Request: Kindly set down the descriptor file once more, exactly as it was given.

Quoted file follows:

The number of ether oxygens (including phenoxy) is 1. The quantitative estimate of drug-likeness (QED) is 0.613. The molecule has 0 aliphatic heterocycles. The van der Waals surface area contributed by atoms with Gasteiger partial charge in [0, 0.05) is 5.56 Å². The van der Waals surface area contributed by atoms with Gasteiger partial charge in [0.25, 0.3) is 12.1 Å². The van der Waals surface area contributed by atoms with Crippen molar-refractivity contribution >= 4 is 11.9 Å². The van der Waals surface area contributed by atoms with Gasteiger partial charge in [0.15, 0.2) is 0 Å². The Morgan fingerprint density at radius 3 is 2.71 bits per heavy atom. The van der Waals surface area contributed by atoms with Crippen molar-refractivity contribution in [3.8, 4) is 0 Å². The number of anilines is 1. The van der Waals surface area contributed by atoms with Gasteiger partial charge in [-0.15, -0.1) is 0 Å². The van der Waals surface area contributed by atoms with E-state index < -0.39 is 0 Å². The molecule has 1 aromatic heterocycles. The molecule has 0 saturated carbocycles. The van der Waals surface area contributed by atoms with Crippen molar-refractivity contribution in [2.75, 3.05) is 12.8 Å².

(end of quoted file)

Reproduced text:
The number of ether oxygens (including phenoxy) is 1. The quantitative estimate of drug-likeness (QED) is 0.613. The molecule has 0 aliphatic heterocycles. The van der Waals surface area contributed by atoms with Gasteiger partial charge in [0, 0.05) is 5.56 Å². The van der Waals surface area contributed by atoms with Gasteiger partial charge in [0.25, 0.3) is 12.1 Å². The van der Waals surface area contributed by atoms with Crippen molar-refractivity contribution >= 4 is 11.9 Å². The van der Waals surface area contributed by atoms with Gasteiger partial charge in [0.15, 0.2) is 0 Å². The Morgan fingerprint density at radius 3 is 2.71 bits per heavy atom. The van der Waals surface area contributed by atoms with Crippen molar-refractivity contribution in [3.8, 4) is 0 Å². The number of anilines is 1. The van der Waals surface area contributed by atoms with Gasteiger partial charge in [-0.15, -0.1) is 0 Å². The van der Waals surface area contributed by atoms with E-state index < -0.39 is 0 Å². The molecule has 1 aromatic heterocycles. The molecule has 0 saturated carbocycles. The van der Waals surface area contributed by atoms with Crippen molar-refractivity contribution in [2.75, 3.05) is 12.8 Å².